The reception to Valve’s CES presentation of Steam Machines has been kind of muted, and I think the main reason is a lot of people are still confused as to what exactly Valve is trying to do. I think the best way to describe how Valve is different is that it’s currently making plans for something that might happen 10 years down the line instead of trying to make a huge impact on the market today. I’m trying to collect what my previous thoughts have been on this in the following post.
In 2004 when Valve first started up Steam, people didn’t really understand why the company was tying Half-Life 2 to this strange DRM service. Now a lot of PC gamers won’t buy games without it. Admittedly though, I kind of bought into the hysteria over the idea of Valve actually making some kind of impression on the console market. That’s still a possibility, but it probably isn’t Valve’s primary objective. What Valve is trying to do is possibly what Microsoft should have been doing a decade ago.
I’ve made asides about this before: how one purpose of SteamOS is as an insurance policy against what may or may not happen to Windows in the future. I think this is Valve’s veiled statement that over the last several years, Microsoft has really been a terrible steward of Windows gaming.
Really, almost everything Valve has done for the PC platform is what Microsoft should have been doing as the company that runs Windows. Microsoft tried to consolize Windows with Games For Windows Live but failed miserably, as they’re finally putting a bullet in the service’s head this summer, and Steam became… pretty much what GFWL should have been. Microsoft’s neglect of traditional PC gaming on their new Windows 8 platform is more telling I think.
I saw Windows 8 as a perfect opportunity for Microsoft to maybe reform GFWL into something that links with Xbox — imagine buying a game like The Walking Dead Season 2 and playing it on your Windows tablet, your Windows 8 PC, and your Xbox One. Microsoft might still do that for apps in the future but I have a feeling traditional PC games could be left out of this. A robust XBL-style service built into Windows 8 would probably scare Valve a bit too. But nope, the game selection on the Windows 8 store right now is almost nothing but mobile fare.
And we of course know why — Xbox. Even higher ups at Microsoft are rumored to be disappointed with former CEO Steve Ballmer’s plunging what used to be a software company into consumer hardware. Microsoft wanted its own PlayStation 15 years ago, and then it wanted its own iOS, and now there are people there possibly threatening to actually sell the Xbox division and return Microsoft strictly to its software roots. If Microsoft wasn’t actively neglecting PC gaming in favor of Xbox we’d have a Windows 8 version of Forza 5 and it would announce Halo 5 on both Xbox One and Windows 8. The only legitimately good things Microsoft has recently done for PC gaming are Xinput and continuing to iterate on DirectX. And Valve’s SteamOS initiative even involves its attempt to wean developers off DirectX.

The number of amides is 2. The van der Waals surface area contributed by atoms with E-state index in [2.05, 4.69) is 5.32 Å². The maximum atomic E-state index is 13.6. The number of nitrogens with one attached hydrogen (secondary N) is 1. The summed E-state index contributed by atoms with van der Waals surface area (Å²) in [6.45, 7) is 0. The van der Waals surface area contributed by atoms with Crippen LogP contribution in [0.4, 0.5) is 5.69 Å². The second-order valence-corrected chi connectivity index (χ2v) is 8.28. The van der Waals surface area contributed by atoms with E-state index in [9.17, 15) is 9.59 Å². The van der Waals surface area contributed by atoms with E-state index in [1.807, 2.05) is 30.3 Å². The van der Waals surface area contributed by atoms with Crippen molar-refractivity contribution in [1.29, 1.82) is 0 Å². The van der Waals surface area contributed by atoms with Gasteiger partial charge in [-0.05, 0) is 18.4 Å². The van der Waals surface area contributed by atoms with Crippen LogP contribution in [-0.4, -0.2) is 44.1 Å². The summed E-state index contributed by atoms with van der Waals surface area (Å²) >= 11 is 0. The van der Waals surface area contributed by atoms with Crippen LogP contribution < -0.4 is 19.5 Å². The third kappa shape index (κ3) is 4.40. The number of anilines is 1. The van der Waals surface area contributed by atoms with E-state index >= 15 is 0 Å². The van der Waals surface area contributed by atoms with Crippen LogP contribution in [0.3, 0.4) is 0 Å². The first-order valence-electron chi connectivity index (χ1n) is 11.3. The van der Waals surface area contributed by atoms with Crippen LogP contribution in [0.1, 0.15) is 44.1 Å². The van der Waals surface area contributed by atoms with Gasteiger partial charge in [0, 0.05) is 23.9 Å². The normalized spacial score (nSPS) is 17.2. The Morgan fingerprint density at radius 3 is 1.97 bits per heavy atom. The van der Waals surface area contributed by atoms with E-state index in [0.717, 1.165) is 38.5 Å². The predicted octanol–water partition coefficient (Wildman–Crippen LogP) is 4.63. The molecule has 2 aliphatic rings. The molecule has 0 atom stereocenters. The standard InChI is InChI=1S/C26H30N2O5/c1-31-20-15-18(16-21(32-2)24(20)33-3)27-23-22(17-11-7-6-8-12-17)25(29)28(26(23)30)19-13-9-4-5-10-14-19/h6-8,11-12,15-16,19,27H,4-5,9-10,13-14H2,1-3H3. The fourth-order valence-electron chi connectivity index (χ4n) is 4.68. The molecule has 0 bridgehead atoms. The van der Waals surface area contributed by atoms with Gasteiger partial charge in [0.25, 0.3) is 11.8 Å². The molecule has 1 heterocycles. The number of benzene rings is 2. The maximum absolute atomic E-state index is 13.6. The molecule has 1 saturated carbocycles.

Furthermore, people point out Windows 8 as a factor in declining PC sales, as it’s trying to be more like the tablets and phones that are replacing PCs for the vast majority of consumers. Valve head Gabe Newell doesn’t attempt to hide his fear that these new closed-box platforms threaten the currently open PC platform.
Lastly, and most ironically, I think the Steam Machine initiative is something Microsoft could have done long ago. It’s what Xbox could have been.
Imagine if instead of trying to make another PlayStation, Microsoft simply said it was going to partner up with hardware manufacturers to make console-like devices that ran a sort of “console version” of Windows — an open gaming OS oriented for TVs. It would maintain Microsoft’s position as a software company while also bringing it into the console space. It’s just a question of whether such an idea was possible in 2001 or 2005. This is part of what Valve is doing today.
I think by releasing SteamOS Valve is pretty much saying “Y’know what? If Microsoft — the operator of the OS that is the foundation of PC gaming, isn’t going to be a leader of PC gaming, then someone else is going to have to step up.” If the living room approach causes a few console gamers to convert over to Steam, then that’s cool too. Who knows, maybe Valve will decide to actively go in that direction in the future. The most important thing to understand in that though is SteamOS and Steam Machines are going to be a very slow burn.
I think this new article from USGamer points it out well. The manufacturers of those Steam Machines do not expect them to explode out of the gate as fast as a new PlayStation or Xbox. They expect them to sell modestly over the course of years and maybe even decades. There will still be SteamOS and Steam Machines when Sony is releasing the PS5.
- Man. I’m hyped for whatever it is Area5 is doing.
- My Steam user review of Brothers: A Tale of Two Sons is up. http://t.co/sPhBd29XXy
- I just found out about Cops: Skyrim. http://t.co/3X1dOR5X8f
- Interesting blurb from Kill Screen on No Man’s Sky. http://t.co/evT7MtwYNl
- Nobody reading this has been through a pulled hamstring have they? How long does it take to stop hurting whenever I bend over?